To answer your question though in case the article didn't, actually maybe a better way to say it is this. You have a screen that is physically 2560x1600. However, if you decide to set 2880x1800 as your "scaling resolution" in System Preferences basically what it does is that it tells the OS to pretend the screen resolution is 2880x1800. Of course, you will see it "downscaled" to 2560x1600 because your screen can't see it in more pixels, but your operating system will act as though you have a higher resolution display, so Netflix will also think you're on a higher resolution display—just like YouTube and any other program.Why would Netflix think is a 2880x1800 display? It's a 2560x1600 one, so why the jump?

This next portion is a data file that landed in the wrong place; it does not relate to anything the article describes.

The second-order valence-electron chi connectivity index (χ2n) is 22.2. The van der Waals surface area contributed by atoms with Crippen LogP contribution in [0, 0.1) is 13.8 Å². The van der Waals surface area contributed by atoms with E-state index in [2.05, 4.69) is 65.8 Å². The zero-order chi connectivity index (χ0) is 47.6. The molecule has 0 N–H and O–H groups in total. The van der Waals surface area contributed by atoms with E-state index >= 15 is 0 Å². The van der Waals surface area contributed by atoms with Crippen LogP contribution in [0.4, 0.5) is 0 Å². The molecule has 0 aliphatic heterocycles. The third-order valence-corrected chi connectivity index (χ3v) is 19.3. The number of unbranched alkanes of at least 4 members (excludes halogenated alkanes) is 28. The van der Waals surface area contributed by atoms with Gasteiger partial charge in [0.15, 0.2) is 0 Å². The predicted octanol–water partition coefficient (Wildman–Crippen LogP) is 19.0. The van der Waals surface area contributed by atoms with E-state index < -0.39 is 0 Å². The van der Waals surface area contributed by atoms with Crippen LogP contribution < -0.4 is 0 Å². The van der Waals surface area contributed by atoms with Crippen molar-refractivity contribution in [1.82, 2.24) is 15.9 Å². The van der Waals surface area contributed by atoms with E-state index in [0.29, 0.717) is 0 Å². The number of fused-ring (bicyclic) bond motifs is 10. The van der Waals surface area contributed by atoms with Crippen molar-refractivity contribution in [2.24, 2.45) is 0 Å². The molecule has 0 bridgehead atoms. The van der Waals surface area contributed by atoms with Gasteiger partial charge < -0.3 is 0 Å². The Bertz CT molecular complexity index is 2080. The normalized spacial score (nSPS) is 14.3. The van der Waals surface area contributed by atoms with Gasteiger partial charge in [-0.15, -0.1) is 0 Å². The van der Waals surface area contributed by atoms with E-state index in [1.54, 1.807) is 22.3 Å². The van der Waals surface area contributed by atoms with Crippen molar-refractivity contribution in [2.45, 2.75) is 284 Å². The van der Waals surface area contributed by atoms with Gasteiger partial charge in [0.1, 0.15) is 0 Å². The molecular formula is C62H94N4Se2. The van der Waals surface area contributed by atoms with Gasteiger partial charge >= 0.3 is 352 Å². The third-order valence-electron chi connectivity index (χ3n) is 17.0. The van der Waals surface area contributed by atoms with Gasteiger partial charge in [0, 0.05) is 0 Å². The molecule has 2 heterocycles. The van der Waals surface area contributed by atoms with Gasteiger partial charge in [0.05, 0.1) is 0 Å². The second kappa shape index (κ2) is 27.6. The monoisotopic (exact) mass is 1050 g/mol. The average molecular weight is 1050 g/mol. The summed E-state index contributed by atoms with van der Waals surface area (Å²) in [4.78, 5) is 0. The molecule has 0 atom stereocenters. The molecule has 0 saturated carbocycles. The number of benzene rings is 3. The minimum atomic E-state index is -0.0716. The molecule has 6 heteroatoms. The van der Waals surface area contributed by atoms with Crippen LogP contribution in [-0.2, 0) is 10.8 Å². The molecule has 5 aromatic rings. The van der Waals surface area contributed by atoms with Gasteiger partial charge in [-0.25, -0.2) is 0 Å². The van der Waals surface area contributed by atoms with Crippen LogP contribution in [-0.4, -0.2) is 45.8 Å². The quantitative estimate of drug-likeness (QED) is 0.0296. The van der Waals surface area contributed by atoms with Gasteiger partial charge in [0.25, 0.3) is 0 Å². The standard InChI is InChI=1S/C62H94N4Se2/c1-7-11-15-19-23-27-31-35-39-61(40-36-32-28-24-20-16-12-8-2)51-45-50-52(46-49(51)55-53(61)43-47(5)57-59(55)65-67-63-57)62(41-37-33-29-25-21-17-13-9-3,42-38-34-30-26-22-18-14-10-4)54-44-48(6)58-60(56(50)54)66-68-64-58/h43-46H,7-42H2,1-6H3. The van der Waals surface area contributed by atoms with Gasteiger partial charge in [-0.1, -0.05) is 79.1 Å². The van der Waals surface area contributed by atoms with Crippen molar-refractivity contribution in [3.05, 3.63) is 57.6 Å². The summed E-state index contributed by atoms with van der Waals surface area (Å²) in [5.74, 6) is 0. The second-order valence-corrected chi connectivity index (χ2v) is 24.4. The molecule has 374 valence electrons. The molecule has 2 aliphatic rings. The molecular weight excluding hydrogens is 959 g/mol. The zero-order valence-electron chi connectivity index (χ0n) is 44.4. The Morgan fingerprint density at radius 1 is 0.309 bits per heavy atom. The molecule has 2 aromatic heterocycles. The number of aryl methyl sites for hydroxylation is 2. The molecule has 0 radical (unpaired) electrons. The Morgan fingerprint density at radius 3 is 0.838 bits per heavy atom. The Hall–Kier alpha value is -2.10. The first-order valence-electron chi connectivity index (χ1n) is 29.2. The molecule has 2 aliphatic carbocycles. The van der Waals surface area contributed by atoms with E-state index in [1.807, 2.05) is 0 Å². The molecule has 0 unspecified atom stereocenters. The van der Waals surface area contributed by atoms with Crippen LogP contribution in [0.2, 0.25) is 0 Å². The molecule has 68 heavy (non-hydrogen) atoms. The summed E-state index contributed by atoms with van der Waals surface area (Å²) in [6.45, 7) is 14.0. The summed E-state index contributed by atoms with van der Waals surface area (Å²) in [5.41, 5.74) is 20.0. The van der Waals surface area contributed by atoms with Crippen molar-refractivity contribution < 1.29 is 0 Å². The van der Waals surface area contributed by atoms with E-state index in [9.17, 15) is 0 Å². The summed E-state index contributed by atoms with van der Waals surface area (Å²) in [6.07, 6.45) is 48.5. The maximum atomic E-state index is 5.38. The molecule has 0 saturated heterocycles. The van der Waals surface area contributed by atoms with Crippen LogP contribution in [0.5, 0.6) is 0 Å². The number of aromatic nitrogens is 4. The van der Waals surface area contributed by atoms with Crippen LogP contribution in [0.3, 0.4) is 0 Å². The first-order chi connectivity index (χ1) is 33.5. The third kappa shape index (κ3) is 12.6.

Also, why put a 2560x1600 resolution display if MacOS is limiting me to 1680x1050?
The more I read, the less I understand. In Windows it's very simple: you have a native 1080p display, you choose a 1080p resolution for it, and everything is 1080p in it.
In my MacBook/MacOS, my screen is native 2560x1600, the interface is at 1680x1050 if at max scaling, and Netflix is displaying at 1920x1080, even if it thinks is 2880x1800. How does that make sense? I must be very dumb, because I find it very confusing.
Windows actually has this as well. I forget exactly where it is, but you can choose scaling that is different from the normal display scaling (it shows up as a slider from 50-400% or something like that).
You said Netflix is displaying at 1080p. It probably "knows" that your resolution is set at 2880x1800, but it just displays 1080p to save bandwidth.
If you want more explanation about how it works on macOS feel free to ask and I'll do my best to explain what I know.